I am a single mother. I first became a single mother through circumstance – a failed marriage. Divorce was not something I decided upon easily or lightly. My husband left me twice and I let him come back home both times. Finally I accepted the fact that my marriage was broken and that it was more detrimental to me and my daughter if I stayed and tried to make it work. So I left and started life as a single mom.
A number of years later I doubled my family through adoption. I became a single mother again through choice. That choice probably sealed my fate to never have a lot of money ever again, but my home is full of activity, love, and laughter. I wouldn’t reverse my decision even if I could.
I guess there has always been a certain stigma to being a single mother. People feel sorry for you because you have a “broken home.” I expressed my feelings about that sentiment in a previous blog post. More recently, all women have taken some hard hits from politicians with extreme conservative views, but especially single women who exercise choice and control in their own lives by (a) taking birth control so that they won’t have children, or (b) having children and choosing to raise them alone. One politician in Wisconsin has gone so far as to write legislation with language that directly ties child abuse/neglect to single parents. It’s just crazy.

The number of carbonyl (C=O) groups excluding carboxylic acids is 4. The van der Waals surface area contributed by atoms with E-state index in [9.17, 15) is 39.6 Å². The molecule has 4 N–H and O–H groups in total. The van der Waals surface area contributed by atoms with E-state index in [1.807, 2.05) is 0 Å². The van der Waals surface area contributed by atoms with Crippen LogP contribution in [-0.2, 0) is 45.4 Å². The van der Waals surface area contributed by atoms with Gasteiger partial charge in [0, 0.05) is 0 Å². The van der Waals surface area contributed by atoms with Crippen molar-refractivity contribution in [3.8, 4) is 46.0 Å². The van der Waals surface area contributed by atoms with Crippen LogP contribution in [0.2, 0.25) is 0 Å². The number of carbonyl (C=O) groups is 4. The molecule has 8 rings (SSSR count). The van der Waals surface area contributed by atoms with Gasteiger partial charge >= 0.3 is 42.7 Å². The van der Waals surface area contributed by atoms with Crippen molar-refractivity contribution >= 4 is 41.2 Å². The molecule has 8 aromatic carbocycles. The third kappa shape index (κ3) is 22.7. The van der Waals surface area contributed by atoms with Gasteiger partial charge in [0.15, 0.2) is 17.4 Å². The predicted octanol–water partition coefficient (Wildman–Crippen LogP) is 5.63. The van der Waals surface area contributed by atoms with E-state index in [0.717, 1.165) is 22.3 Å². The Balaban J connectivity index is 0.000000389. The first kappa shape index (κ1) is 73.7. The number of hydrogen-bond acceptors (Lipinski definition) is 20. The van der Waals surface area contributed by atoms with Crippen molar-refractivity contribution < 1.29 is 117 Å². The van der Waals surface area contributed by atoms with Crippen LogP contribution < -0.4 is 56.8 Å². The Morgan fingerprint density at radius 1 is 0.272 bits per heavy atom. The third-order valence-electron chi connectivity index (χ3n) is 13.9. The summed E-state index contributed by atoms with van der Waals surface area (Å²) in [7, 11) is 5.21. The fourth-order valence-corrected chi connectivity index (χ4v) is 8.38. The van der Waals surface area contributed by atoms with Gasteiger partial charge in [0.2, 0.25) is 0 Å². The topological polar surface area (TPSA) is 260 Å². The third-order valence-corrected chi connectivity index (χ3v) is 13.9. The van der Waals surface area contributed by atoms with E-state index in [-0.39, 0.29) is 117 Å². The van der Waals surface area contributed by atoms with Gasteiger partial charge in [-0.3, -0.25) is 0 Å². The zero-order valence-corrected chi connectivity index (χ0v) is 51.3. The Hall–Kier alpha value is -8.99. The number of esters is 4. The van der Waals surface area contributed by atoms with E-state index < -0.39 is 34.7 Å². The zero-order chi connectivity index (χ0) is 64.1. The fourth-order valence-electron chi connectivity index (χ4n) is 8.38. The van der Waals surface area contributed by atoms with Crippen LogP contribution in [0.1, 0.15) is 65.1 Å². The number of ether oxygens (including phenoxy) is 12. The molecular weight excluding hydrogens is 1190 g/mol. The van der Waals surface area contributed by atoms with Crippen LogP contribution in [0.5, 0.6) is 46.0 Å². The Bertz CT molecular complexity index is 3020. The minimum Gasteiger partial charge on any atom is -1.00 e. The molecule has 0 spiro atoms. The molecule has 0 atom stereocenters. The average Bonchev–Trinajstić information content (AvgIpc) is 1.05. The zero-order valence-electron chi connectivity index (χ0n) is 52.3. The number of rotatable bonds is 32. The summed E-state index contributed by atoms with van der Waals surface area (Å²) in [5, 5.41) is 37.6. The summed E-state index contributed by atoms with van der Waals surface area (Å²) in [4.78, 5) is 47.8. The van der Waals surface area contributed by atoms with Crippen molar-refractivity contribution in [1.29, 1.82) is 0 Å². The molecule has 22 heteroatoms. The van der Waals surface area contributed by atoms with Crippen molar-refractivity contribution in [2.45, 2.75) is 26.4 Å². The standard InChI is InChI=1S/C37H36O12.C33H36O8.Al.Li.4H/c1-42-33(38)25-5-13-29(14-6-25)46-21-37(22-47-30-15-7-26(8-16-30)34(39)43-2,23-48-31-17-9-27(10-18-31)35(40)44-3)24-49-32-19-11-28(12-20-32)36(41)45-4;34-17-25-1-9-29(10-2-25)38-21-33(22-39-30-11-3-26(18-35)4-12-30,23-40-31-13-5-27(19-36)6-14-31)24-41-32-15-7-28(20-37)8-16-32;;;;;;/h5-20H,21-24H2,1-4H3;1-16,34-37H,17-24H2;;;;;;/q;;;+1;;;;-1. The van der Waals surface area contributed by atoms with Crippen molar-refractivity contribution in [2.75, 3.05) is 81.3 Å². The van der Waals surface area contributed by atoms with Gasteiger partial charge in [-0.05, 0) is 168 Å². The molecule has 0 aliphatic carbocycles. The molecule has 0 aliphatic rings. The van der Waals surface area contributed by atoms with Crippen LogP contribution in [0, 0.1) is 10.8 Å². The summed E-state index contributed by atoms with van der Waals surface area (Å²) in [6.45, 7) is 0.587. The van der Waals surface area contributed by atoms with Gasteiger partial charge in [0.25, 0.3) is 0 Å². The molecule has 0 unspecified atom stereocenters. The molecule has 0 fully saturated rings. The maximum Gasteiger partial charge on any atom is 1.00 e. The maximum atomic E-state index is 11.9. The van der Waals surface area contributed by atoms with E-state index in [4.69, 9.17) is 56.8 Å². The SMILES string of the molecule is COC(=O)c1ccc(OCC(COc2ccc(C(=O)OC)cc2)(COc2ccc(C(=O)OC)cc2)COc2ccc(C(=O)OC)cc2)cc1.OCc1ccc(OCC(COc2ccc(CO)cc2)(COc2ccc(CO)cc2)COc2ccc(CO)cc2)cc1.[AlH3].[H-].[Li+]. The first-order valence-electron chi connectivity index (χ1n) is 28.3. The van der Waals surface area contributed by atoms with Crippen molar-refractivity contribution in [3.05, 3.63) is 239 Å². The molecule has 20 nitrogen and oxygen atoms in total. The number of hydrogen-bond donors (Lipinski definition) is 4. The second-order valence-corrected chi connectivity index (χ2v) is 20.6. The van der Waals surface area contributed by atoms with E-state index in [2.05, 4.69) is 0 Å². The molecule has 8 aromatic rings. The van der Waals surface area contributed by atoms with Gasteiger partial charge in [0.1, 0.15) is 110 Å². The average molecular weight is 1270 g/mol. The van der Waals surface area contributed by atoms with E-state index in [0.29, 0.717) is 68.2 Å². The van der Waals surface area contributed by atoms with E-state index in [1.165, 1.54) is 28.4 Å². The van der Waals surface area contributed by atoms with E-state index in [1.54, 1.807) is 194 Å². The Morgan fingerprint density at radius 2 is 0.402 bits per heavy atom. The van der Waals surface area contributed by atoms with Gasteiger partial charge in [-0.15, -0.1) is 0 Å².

Maybe there really are tons of women out there who are popping out babies for the sole purpose of taking money and benefits from the government, but I don’t know them. The single moms I know are women who are strong and responsible. Some of us are making the best out of our circumstances when the father of our child(ren) is absent, abusive, or simply not interested in carrying out his responsibility as a parent. Some of us are called to motherhood and meet that calling through foster care or adoption. Some may be raising nieces, nephews, or even grandchildren whose own parents are unable to raise them for whatever reason.
Single mothers are not substandard or criminal. We are mothers. We love our children. We are working twice as hard around the clock to provide the best we can for our children. We work long hours at our job and come home to work long hours for our family. Those of us who are able grow a small village around us – family members, friends, church members, neighbors – who help teach and mentor our children.
Children of single parents learn to adapt. They learn perseverance, hard work, and patience. They learn that life doesn’t come served up on a silver platter. They learn that love beats stuff every time. They learn early on the life skills that will take them a long way. In fact, you just never know where the children of single mothers might turn up.